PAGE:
Class Reunion: 2016

The decision to return to the past vis a vis your semi decadal class reunion is sometimes a mixed one.  Personally I went to my 25th, had a phenomenal time along with closure but have no desire for another.  I have however been to eight of my husband’s reunions.  Yes, you read that right eight of them.  And I have had a blast at each and every one.

My first experience was his 20th back in 1986; we had been dating about a year and I was very excited to go.  That reunion (as most all of them have been) was a three  day affair at the beach.  The 20th was both a blast and a blur as we partied the entire weekend.  I was 26 and he was 37.

We missed the 25th but returned to the 30th, 35th, 40th and 45th.  Since classmates were growing older and sadly some were passing the decision was made that this grand old time should be held more often so there was a 46th and a 48th. We recently came back from the big one — his 50th class reunion.  While there was much less partying going on and the weekend is clearly remembered it was just as much fun as the first one 30 years ago…

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The great thing about being from Jacksonville is that you are really close to the beach and the Terry Parker class of 1966 has many fond memories from summers long ago when the development was non existent compared to the hustle bustle of the area today. This one was held at Ponte Vedra beach.  We were among some of the first to arrive.

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I always enjoy the first night of an event weekend since it’s usually a smaller crowd and more time for one on one conversations.  We headed out to a local Italian favorite Caffe Andiamo and the dinner was beyond compare both company and culinary.

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The “pan seared sea scallops wrapped in prosciutto with sauteed spinach, a truffle butter cream sauce and Italian fries” was heavenly.  And uh the creme brulee I shouldn’t have had for dessert was perfectly caramelized.

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Enough about my passion for food.  By Friday morning more of his buds had arrived and plans were made for the start of the day.

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Not everyone was game for a day at the beach but I headed out with Rick and one of his closest buds Ben for a fun afternoon.  Pretty cool to see 2 dudes who’ve been good friends since 1955 still surfing and then getting a game of paddle ball in on the beach.  Not bad for 67 years old.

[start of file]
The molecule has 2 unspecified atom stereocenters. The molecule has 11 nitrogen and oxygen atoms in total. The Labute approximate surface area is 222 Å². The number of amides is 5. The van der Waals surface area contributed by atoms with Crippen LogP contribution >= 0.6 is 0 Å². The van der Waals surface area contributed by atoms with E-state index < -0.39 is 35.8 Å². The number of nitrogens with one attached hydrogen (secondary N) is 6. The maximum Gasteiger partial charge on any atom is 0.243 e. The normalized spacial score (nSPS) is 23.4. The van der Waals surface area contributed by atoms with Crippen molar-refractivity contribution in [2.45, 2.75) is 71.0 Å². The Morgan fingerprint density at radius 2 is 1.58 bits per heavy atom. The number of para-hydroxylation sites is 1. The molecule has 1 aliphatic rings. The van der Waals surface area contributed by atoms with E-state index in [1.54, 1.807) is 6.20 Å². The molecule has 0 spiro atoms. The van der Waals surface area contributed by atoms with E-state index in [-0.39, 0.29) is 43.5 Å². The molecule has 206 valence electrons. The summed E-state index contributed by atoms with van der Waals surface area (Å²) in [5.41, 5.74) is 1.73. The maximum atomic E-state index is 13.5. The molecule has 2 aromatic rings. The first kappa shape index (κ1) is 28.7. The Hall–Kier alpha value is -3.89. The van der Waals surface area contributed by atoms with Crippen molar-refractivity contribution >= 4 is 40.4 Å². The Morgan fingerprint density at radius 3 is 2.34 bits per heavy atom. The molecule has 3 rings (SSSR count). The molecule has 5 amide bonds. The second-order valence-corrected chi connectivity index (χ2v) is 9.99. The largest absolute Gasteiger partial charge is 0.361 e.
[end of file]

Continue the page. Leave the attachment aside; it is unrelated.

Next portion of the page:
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That night we headed out to the Beach Diner for dinner and dancing.  We even had a DJ; Ronnie — a classmate that puts on quite the array of music for every reunion.  He takes requests and played mine for ‘Once Bitten Twice Shy’ with a gentle reminder “that’s not from the 60’s”.

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Saturday we spent the morning and afternoon at the beach with another fun filled and action packed day.  Then we styled out and got ready for the big night.  Held at the Sawgrass Beach Club dinner was al fresco overlooking the Atlantic.  The evening was rounded out with socializing down memory lane, reconnecting and of course more music and dancing.

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All good things must come to an end but every reunion is finished off with an ‘until the we meet again’ leisurely breakfast. Terry Parker class of 66′ I feel like I belong.  Been a lot of fun over a lot of years — thanks for making me feel like an honorary member.  See y’all at the 52nd!

Yoga for Type A’s

I know yoga is somewhat good for you.  I wholeheartedly embrace the concept of some form of ‘exercise’ to undo the muscle shortening resulting from heavy weight training be it mobility drills, yoga, tai chi, meditation or the like.  Yes, we need to balance our yang with some yin.  For those of you that do not know me I am 85% yang.  Not always a good thing.


Over the years I have tried my share of yoga classes from gentle restorative to Hatha, Bikram, and power Vinyasa styles.  I’ve had both good and bad experiences, instructors and classes.  For the most part I just don’t get a whole lot out of it and yes I realize it takes more than one class in a blue moon.  I’ve had periods where I went consistently yet still garnered nothing more than a little better workout the next time I lifted.  And that didn’t always happen either.

For starters I just don’t bend in the ways the pretzels aka hardcore yogis do.  And “find your breath” and “let it out loudly” doesn’t come naturally to me.  It generally takes me until the end of the class to even begin to calm down and grasp that feeling and then it’s over.